Honoring Strong Women Last Updated 3/16
In Connecticut, it's not hard to explore the stories of women from history who were first (Ella Grasso was the nation's first female governor elected in her own right), best (Katharine Hepburn won four Oscars for Best Actress) or extraordinarily influential (Harriet Beecher Stowe's Uncle Tom's Cabin fired up public sentiment for a war over slavery). Today, some of Connecticut's best-known travel destinations have a woman's story at their center. You can find these and more by visiting the Connecticut Women's Heritage Trail.
The Harriet Beecher Stowe Center features Stowe's life story and her literary works, and it colorfully illuminates her 19th-century world in Hartford. The Stowe Center is part of the Nook Farm complex, home to Stowe and her influential family, including many strong, successful women (not to mention neighbor Mark Twain). The Center is home to regular programs that connect issues of the past to modern day problems of gender equality.
The Hill-Stead Museum in Farmington is located in a house designed for her parents by architect Theodate Pope Riddle, one of the first female architects in the country. Riddle and her parents toured Europe together, where they picked up the impressive collection of Impressionist art that is now displayed throughout the museum. The Hill-Stead also boasts a restored sunken garden.
The Prudence Crandall Museum in Canterbury celebrates the life and work of this educator of young women, who in 1832 admitted Sarah Harris, an African American girl, into her academy. She faced down the objections of townspeople and a Connecticut law that made her school illegal, and fought her arrest and conviction until she was acquitted. The museum's exhibits and period rooms allow visitors to explore Crandall's work to educate young women of color.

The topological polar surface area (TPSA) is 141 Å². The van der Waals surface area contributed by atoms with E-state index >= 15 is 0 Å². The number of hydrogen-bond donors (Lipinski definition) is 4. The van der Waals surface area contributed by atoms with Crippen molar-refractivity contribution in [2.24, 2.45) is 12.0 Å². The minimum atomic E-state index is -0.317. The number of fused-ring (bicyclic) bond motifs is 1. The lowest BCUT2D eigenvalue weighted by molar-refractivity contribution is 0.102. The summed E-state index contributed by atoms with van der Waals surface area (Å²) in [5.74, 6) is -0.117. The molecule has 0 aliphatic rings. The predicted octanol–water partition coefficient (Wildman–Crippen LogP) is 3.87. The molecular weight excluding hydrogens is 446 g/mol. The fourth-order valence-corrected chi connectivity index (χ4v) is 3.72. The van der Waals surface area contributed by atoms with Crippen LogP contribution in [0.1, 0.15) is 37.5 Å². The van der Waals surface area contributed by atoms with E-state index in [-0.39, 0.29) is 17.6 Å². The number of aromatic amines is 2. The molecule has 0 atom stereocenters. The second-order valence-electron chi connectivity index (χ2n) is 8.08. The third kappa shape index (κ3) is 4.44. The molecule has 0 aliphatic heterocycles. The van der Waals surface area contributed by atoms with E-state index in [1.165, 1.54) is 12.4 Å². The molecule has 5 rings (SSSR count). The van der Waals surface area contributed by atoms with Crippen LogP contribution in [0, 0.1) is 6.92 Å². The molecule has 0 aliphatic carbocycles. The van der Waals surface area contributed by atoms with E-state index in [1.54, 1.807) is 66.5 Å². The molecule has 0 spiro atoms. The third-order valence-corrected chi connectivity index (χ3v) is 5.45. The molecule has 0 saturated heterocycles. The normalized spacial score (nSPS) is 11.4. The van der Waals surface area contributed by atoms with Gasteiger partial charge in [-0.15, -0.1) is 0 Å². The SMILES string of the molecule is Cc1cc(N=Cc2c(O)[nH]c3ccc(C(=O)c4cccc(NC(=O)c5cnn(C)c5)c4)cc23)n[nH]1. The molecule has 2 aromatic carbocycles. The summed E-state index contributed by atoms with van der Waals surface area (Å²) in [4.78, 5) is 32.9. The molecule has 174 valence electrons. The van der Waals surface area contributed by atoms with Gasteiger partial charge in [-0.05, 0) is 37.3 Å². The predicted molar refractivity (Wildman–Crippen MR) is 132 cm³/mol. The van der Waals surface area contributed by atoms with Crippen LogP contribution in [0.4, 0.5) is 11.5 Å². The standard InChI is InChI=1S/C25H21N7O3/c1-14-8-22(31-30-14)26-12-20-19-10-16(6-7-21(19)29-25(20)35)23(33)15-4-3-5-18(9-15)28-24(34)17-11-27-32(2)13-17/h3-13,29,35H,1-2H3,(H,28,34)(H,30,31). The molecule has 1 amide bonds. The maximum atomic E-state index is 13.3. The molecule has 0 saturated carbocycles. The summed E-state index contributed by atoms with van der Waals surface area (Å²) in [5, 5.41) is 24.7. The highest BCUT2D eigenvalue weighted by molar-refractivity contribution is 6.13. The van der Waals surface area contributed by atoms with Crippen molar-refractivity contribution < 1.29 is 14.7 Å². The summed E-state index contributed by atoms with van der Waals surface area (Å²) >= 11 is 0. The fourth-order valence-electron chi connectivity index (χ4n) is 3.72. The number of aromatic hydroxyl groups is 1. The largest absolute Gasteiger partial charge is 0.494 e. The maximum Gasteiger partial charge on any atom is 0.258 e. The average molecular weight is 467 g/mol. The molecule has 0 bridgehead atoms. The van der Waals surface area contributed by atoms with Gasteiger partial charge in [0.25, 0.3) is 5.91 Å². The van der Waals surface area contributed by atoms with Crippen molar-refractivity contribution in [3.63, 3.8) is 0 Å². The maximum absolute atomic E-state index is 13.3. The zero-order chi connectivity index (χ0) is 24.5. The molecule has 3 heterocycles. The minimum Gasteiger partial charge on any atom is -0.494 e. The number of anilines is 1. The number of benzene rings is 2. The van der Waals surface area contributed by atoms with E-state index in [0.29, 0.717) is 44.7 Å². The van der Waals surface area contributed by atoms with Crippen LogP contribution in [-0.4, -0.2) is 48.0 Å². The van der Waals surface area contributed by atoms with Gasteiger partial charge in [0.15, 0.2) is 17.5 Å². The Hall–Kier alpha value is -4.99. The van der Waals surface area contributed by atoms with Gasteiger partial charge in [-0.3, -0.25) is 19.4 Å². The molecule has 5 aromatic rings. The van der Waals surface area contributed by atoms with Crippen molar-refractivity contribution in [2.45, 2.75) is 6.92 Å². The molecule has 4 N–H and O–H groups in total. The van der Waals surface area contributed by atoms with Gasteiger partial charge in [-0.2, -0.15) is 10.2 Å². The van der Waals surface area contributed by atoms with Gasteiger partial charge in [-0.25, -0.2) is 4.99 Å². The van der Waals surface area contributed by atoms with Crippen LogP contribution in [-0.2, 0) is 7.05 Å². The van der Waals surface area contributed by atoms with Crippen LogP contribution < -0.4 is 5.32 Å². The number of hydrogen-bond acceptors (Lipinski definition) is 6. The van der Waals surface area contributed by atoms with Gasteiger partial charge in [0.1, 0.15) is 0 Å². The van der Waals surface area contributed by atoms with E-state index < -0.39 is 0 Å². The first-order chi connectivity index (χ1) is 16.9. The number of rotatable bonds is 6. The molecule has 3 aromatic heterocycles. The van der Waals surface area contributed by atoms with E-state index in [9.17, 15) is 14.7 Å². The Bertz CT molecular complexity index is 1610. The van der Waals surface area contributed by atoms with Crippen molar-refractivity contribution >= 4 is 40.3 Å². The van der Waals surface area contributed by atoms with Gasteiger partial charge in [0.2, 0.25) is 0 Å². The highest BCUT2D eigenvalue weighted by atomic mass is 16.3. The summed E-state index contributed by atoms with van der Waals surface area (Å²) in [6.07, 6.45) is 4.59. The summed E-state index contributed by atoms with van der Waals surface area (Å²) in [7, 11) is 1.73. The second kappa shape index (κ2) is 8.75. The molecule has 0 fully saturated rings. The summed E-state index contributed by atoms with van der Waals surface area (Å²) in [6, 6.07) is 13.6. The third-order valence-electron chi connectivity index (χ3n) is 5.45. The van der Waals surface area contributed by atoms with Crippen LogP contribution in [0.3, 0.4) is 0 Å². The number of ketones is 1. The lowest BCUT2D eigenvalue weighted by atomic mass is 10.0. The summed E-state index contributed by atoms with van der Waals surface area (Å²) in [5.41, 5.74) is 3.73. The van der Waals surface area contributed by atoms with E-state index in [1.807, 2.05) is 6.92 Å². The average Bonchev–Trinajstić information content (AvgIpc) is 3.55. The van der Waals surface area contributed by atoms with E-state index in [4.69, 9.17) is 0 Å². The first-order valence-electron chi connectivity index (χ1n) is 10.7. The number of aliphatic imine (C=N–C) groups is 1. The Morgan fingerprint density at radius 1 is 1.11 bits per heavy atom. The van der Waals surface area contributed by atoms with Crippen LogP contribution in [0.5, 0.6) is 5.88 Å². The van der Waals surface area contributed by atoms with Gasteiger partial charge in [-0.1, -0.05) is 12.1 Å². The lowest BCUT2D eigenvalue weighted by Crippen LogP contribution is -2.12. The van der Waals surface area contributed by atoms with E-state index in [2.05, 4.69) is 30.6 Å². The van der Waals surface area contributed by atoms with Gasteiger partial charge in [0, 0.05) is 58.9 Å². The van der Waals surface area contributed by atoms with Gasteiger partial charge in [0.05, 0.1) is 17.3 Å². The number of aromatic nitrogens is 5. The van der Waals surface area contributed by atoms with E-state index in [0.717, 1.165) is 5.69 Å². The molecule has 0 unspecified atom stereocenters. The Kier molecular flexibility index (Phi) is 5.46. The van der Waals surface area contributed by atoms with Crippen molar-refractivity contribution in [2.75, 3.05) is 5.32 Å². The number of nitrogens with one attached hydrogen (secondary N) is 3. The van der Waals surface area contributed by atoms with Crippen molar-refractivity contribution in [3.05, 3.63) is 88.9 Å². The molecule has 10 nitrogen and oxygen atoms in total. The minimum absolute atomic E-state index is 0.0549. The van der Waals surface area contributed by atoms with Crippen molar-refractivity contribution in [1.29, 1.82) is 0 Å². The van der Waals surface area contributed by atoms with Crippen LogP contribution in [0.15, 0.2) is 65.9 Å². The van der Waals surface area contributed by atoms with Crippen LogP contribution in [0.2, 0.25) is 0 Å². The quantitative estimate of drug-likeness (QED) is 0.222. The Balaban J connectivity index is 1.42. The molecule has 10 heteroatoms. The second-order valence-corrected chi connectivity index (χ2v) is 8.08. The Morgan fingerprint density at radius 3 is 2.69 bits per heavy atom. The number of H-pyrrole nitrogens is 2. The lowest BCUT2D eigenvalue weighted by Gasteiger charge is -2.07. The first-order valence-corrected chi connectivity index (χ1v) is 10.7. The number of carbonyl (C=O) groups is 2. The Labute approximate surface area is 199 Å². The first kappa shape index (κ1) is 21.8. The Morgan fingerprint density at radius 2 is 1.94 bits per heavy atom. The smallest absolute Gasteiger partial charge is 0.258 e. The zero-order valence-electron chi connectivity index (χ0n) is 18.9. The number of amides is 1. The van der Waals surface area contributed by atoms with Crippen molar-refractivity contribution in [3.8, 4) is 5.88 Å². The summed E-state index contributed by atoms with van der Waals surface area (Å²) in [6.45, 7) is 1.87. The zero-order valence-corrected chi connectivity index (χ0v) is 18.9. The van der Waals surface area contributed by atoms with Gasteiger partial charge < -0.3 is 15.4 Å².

Florence Griswold helped cultivate American Impressionism by hosting painters in her home in Old Lyme, turning the little town into a thriving artists' colony in the late19th century. Today, the Florence Griswold Museum, housed in Griswold's former home, presents an outstanding collection of American Impressionist Art and preserves Griswold's legacy as a patron of the arts.
Similarly, in the 1890s, Josephine Holley and her daughter Constant ran a boarding house for writers and Impressionist artists and fostered an artist colony in the village of Cos Cob. John Twachtman and Theodore Robinson were among the painters attracted to the site, now known as the Bush-Holley House. However, Holley was not the first remarkable woman to occupy the home. During the Revolutionary War, while her husband was imprisoned, Sarah Bush defended her house and family against attack. Both women's stories are interpreted here.